Cascadia Obscura

The stories behind some of my favorite photos and trips...

Why do I do this?

“This” is a disappearing act from from social media or just from the outside world in general. It’s usually never anything major like crippling depression, illness, but rather just a lot of plates to keep spinning and daily life getting in the way of the art. And I know that if you really want something you do it and you make time for it, no matter what. And I have, I just haven’t felt like sharing it. And that’s the problem.

My photography has always been for me, but I want to share it with others. I love it. I believe subjectively it’s beautiful work and objectively it’s well photographed with solid composition and execution that went into the work. And for those reasons I’d like others to see it, to be inspired by it, to purchase it if they’d like to support me. But a lingering fear is that it’s not good enough and I worry that what I’m putting it out there doesn’t match the effort and time and expense that I put into making these pictures; like I should have made something “better.” And also, I know that it’s just another picture in a social media feed where the “look at me” vibe runs deep, which is problematic for someone who prefers to quietly make his way through life. So, I just opt out of participating and my social media feeds go dark for some period of time, which in this case was about a year. 

We each use social media and our online presence for different purposes. Some chronicle their life for all to see, from the mundane check in at a sandwich shop to the birth of their new child and all concerts, memes and memories in between. Some use it to promote goods or services while some use it to share their work or their art. For those of us in the last category, social media and an online presence can be difficult. You spend so much time and effort and put so much of yourself and your heart into the work and you lay it out there for the world to see and appreciate. Or worse, you put it out there for the world to neither see nor appreciate, asking yourself what’s worse: to be seen and disliked or not seen at all? Nobody can ever truly appreciate how much you put into your work and selfishly (or out of fear) it’s easy to make the decision to just not share it, either because you don’t want to face the rejection or criticism, or because it would break your heart to see all your time and hard work and baring your soul in a photographic work flanked by a picture of an almond cake hashtagged to no end with 25k likes and a blurry selfie taken in front of a historical landmark in Europe.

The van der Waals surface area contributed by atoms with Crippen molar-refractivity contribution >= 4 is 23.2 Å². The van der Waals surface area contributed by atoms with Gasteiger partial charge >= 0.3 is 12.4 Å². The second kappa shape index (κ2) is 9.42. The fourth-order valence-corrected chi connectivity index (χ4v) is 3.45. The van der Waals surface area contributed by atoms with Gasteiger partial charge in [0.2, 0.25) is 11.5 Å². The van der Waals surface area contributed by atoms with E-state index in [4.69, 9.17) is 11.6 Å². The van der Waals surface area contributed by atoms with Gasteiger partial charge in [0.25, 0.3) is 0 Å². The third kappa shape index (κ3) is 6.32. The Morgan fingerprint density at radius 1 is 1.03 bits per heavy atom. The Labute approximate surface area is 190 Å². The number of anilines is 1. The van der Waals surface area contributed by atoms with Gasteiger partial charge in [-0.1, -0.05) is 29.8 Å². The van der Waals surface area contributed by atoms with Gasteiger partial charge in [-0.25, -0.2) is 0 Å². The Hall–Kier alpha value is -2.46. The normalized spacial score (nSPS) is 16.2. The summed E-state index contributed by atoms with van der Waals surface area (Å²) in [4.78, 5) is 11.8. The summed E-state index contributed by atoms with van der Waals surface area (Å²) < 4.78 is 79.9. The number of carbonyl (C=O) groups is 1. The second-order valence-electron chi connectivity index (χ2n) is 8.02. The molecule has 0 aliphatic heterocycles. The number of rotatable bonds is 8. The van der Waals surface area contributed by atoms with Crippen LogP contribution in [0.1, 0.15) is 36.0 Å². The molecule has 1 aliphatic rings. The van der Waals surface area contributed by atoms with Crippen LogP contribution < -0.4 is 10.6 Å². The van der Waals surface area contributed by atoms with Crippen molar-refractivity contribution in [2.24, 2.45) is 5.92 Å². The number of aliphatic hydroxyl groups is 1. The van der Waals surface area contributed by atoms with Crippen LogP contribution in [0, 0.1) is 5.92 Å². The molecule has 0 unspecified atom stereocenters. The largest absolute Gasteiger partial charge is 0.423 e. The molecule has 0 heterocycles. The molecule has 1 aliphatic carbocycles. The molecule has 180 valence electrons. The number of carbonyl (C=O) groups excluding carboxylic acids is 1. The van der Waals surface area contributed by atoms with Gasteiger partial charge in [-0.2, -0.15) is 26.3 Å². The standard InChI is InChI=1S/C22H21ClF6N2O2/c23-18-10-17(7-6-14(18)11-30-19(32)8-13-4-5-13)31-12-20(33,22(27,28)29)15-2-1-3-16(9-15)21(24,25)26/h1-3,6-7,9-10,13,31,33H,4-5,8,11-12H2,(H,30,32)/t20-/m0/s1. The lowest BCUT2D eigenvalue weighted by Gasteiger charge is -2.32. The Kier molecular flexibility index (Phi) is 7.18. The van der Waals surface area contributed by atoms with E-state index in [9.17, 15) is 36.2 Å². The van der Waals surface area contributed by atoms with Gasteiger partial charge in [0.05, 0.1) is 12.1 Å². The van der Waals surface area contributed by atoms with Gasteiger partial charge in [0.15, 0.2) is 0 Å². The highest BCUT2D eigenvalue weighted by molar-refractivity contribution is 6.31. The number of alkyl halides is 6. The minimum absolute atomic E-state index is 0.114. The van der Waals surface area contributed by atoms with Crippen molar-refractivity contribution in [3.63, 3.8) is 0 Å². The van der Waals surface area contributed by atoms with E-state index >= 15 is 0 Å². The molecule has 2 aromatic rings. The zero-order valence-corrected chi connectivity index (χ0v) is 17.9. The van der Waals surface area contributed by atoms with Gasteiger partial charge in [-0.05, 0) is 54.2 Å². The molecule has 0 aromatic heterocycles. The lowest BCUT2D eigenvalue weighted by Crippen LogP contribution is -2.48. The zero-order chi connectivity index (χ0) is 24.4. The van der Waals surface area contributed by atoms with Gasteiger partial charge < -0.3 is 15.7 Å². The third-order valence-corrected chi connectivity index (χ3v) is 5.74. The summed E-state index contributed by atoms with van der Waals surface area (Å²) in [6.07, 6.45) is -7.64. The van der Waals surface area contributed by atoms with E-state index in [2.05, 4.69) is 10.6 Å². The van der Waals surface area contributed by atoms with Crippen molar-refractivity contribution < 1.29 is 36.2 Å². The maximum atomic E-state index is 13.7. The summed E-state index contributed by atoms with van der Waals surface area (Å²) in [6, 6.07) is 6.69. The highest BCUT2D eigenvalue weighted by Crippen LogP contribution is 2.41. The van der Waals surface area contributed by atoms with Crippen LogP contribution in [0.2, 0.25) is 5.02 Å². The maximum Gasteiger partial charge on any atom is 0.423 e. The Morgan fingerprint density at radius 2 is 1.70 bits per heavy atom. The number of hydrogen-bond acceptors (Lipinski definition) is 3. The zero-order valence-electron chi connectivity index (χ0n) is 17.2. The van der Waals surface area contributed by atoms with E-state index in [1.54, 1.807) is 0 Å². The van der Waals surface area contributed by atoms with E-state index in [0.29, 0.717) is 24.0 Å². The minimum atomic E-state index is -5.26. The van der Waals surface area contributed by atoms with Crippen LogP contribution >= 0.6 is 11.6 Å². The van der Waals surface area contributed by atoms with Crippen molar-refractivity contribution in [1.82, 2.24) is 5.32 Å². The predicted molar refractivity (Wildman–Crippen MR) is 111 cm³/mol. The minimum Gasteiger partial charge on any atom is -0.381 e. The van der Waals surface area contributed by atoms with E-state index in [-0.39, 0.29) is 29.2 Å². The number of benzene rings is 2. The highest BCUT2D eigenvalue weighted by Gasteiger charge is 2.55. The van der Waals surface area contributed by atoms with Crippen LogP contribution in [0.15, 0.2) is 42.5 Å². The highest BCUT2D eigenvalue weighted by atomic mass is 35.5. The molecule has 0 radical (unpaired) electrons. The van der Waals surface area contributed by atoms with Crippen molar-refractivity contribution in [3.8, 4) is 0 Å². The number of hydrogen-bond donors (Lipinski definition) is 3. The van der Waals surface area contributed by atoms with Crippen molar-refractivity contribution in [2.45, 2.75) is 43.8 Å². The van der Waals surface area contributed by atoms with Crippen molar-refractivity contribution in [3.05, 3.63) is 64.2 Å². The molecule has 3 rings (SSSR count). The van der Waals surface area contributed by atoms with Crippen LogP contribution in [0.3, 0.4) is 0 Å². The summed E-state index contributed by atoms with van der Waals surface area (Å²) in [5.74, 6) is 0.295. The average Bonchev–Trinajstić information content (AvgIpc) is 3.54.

That’s what happened to me, the feeling of being marginalized. While I’ve been busy with life and certainly have not shot as much as I have in years past, I still shot plenty of photos last year, several of which I think are some of the best I’ve ever made. But because part of me never feels that they’re as good as those from the people I look up to and that they’re going to be lumped in with people who use photography as a form of communication rather than an art, I didn’t share anything.

But I see things differently, now. I’ve embraced that my photos aren’t perfect and they never will be, that perfection in art is a purely subjective thing and that it’s the pursuit of perfection that’s worth sharing and what I’d like people to see in my photography. It’s not a competition and we each put out our best work and while we can quibble over the objective elements of photography—composition, exposure, framing, etc.—ultimately it doesn’t matter, only that you’re proud of what you’ve done, and I am.

 I’ve re-branded myself, my photography, and created a space that I feel best shares my work with the world, where it’s allowed to shine and be seen somewhere online other than a social media feed facilitated by corporations who are hungry for your data. I’ll still use social media but to direct people to somewhere that my art can be seen how I intend for it to be seen. 

And maybe most exciting in all of this are my ultimate intentions to share my photography through actual photographs hanging on walls in public places where people can experience them in their full-sized glory are in the works. With cameras being on every phone, every computer, refrigerators and all manner of other devices and in a world where photography has become a form of communication, photography isn’t as special as it once was and I want people to experience a print hanging on a wall as a piece of art, which is why I do this.

So if you’re still here after a year hiatus (and still reading this after a lengthy blog post), I thank you for sticking with me and look forward to sharing my work with all of you.

 

 

Bryan Mills